Rebecca Teed: Using Changing Biosphere in Concepts in Earth Science for Middle-Childhood Educators II at Wright State University-Main Campus
About this CourseThis is an Earth science class for education majors preparing to teach science for students in grades 4–9 (aged about 9 to about 14 years). It emphasizes interactions among Earth's systems.
Earth Systems for Pre-service Science Teachers
My students are preparing to teach science themselves and are expected to learn through inquiry. This course is intended to address a number of major themes in middle-grades science standards, and to emphasize approaches and topics that are especially challenging, like systems thinking and Earth history.This module offers an important hook for Earth history: the current mass extinction resulting from multiple modern ecological crises including climate change, invasive species, and habitat destruction. Systems thinking is vital to understanding the chains of cause and effect that drive both ancient and modern mass extinctions. My students were very interested in the similarities between ancient and modern disasters.
My Experience Teaching with InTeGrateMaterialsI did not use Unit 3. Since this was an Earth systems course, my students had a number of opportunities to practice analysis of interactions among the biosphere, geosphere, etc. in other course components.
Relationship of InTeGrate Materials to my Course
I had a small class of students who are preparing to become teachers for grades 4–8, licensed to teach science and another subject (math, social studies, or language arts). It ran from 9:05-11:35 twice a week, and usually started with a lecture and then moved on to group research culminating in a presentation. I used five of the 50-minute Changing Biosphere modules in the place of several of those lectures, spread out over several weeks (9/15 to 11/3). After we finished the module, each student group developed and presented a mass-extinction project.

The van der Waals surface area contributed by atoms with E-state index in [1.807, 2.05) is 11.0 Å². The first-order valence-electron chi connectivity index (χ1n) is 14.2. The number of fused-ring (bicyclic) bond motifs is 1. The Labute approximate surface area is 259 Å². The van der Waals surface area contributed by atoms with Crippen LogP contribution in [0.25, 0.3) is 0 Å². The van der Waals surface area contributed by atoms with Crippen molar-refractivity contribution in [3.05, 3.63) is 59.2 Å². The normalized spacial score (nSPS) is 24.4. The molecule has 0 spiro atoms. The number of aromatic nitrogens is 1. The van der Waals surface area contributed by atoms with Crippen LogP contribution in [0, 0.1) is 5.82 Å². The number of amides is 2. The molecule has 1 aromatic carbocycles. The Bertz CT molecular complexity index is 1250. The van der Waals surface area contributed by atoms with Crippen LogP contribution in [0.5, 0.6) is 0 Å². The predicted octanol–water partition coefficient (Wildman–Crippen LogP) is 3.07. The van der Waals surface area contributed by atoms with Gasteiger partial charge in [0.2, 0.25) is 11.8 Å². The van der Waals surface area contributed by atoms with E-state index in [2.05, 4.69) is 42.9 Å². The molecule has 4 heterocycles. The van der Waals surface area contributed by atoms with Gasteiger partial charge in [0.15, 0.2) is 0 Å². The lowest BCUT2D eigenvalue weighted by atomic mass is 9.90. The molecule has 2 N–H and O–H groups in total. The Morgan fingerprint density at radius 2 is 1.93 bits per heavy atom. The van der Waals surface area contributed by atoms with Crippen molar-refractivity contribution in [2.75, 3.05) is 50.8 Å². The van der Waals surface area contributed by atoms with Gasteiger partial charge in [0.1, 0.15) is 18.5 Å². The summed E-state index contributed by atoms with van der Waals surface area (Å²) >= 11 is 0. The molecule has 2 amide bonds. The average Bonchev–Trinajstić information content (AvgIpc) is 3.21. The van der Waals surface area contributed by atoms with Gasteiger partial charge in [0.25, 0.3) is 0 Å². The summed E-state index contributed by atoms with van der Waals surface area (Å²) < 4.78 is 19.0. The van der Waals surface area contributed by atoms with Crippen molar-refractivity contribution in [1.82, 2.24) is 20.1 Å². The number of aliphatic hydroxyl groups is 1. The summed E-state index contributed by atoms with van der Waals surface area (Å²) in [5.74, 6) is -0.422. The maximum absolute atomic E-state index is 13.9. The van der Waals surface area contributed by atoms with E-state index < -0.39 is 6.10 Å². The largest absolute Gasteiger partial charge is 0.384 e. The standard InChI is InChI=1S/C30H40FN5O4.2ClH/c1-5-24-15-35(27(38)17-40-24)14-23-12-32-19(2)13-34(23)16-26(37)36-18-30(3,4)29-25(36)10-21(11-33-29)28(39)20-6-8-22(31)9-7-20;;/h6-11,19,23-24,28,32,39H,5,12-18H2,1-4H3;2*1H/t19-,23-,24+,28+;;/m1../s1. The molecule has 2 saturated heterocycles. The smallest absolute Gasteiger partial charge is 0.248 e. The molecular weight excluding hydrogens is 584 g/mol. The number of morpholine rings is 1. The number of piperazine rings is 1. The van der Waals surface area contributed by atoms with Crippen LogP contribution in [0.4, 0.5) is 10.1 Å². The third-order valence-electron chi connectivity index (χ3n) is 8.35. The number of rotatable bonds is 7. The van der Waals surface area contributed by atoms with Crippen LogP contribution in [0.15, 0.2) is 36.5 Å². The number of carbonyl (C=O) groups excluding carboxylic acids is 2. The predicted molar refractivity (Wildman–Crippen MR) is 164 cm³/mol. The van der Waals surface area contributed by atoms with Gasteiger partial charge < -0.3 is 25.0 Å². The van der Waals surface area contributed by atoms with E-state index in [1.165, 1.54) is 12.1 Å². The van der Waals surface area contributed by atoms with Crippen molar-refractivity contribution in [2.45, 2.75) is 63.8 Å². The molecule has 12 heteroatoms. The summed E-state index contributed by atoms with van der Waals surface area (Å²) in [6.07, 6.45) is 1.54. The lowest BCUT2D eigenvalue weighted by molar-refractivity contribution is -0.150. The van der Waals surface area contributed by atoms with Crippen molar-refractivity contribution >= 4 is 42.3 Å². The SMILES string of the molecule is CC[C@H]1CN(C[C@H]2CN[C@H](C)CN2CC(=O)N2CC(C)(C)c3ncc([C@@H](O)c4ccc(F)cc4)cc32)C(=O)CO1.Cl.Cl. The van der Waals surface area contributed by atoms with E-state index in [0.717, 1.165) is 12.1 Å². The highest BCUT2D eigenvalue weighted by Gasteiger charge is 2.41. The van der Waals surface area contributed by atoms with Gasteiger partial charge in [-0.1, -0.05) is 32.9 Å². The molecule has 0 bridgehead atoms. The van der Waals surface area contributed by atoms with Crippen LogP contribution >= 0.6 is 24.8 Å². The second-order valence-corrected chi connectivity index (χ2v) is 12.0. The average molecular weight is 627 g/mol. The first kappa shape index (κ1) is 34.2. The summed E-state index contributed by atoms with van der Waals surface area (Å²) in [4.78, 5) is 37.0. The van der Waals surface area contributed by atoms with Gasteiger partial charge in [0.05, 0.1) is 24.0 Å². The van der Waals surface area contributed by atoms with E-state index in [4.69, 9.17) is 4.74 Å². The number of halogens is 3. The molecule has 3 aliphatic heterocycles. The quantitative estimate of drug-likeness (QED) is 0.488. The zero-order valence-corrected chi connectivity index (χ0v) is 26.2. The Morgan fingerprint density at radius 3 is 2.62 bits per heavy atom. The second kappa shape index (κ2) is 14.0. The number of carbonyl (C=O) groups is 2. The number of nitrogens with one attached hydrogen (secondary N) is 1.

AssessmentsOn the homework for Unit 1, I was happy to see that each student had his or her own opinion on biodiversity patterns and could justify that opinion, even if it was only in a limited way. Several also explained how multiple people could look at the same data and draw different conclusions about what it meant. On the content post-test I do for my class, the Fall 2015 section showed a substantially higher gain on a question about placing events on a timeline than the previous section. On the homework for Unit 3 (now Unit 2) and Unit 6 (now Unit 5), students also had their own opinions on the course material, which generally differed from those of their teammates.
OutcomesOverall, the module connected the themes of the various subjects of the class, which in turn had been chosen because studying those topics would prepare students for the licensure test they had to take and the standards they had to teach. During this class, students examined volcanic eruptions, global warming, and recent discoveries about Mars and analyzed them using systems thinking. It has always been tough to get them to use a systems-thinking approach on Earth history topics because they tend to think about extinct animals and ancient supercontinents as starting points for processes that led to the present, not as the results of such processes.
This year, I felt like the final project on mass extinctions (non-InTeGrate, done after Unit 5) used a little more cause-and-effect language than past projects on Earth history. The students were examining events, rather than animals or shapes on maps, and they had built up enough of a background over the term to think about why these extinctions happened.